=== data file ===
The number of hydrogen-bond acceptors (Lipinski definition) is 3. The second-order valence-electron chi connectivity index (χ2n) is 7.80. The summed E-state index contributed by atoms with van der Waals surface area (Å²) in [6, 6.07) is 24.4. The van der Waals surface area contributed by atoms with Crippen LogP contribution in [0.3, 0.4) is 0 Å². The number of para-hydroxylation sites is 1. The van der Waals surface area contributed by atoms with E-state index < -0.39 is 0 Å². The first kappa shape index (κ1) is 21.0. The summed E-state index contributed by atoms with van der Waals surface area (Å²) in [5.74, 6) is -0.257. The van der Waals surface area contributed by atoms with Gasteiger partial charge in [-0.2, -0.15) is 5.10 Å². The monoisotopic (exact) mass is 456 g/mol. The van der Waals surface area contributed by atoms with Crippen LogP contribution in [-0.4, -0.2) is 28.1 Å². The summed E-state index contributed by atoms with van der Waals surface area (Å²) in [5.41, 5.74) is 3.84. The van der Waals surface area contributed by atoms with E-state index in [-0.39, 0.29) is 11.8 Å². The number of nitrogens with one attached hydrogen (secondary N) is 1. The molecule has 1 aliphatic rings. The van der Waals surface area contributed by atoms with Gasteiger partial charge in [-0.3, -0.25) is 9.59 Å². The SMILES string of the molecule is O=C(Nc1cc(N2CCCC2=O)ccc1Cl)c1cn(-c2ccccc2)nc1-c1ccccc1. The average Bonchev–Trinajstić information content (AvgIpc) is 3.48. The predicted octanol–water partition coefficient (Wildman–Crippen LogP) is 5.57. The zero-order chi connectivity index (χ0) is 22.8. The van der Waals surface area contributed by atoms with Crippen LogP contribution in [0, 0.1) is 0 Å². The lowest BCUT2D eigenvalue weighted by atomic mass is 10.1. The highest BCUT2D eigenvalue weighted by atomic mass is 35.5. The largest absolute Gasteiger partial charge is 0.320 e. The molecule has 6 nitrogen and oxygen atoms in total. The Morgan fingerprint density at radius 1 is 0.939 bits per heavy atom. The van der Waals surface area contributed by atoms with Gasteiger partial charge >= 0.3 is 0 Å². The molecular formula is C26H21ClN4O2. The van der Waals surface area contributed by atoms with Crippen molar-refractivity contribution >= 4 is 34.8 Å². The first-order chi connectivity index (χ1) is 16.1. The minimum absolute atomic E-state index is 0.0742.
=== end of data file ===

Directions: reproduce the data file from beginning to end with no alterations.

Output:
The number of hydrogen-bond acceptors (Lipinski definition) is 3. The second-order valence-electron chi connectivity index (χ2n) is 7.80. The summed E-state index contributed by atoms with van der Waals surface area (Å²) in [6, 6.07) is 24.4. The van der Waals surface area contributed by atoms with Crippen LogP contribution in [0.3, 0.4) is 0 Å². The number of para-hydroxylation sites is 1. The van der Waals surface area contributed by atoms with E-state index < -0.39 is 0 Å². The first kappa shape index (κ1) is 21.0. The summed E-state index contributed by atoms with van der Waals surface area (Å²) in [5.74, 6) is -0.257. The van der Waals surface area contributed by atoms with Gasteiger partial charge in [-0.2, -0.15) is 5.10 Å². The monoisotopic (exact) mass is 456 g/mol. The van der Waals surface area contributed by atoms with Crippen LogP contribution in [-0.4, -0.2) is 28.1 Å². The summed E-state index contributed by atoms with van der Waals surface area (Å²) in [5.41, 5.74) is 3.84. The van der Waals surface area contributed by atoms with E-state index in [-0.39, 0.29) is 11.8 Å². The number of nitrogens with one attached hydrogen (secondary N) is 1. The molecule has 1 aliphatic rings. The van der Waals surface area contributed by atoms with Gasteiger partial charge in [-0.3, -0.25) is 9.59 Å². The SMILES string of the molecule is O=C(Nc1cc(N2CCCC2=O)ccc1Cl)c1cn(-c2ccccc2)nc1-c1ccccc1. The average Bonchev–Trinajstić information content (AvgIpc) is 3.48. The predicted octanol–water partition coefficient (Wildman–Crippen LogP) is 5.57. The zero-order chi connectivity index (χ0) is 22.8. The van der Waals surface area contributed by atoms with Crippen LogP contribution in [0, 0.1) is 0 Å². The lowest BCUT2D eigenvalue weighted by atomic mass is 10.1. The highest BCUT2D eigenvalue weighted by atomic mass is 35.5. The largest absolute Gasteiger partial charge is 0.320 e. The molecule has 6 nitrogen and oxygen atoms in total. The Morgan fingerprint density at radius 1 is 0.939 bits per heavy atom. The van der Waals surface area contributed by atoms with Gasteiger partial charge >= 0.3 is 0 Å². The molecular formula is C26H21ClN4O2. The van der Waals surface area contributed by atoms with Crippen molar-refractivity contribution >= 4 is 34.8 Å². The first-order chi connectivity index (χ1) is 16.1. The minimum absolute atomic E-state index is 0.0742.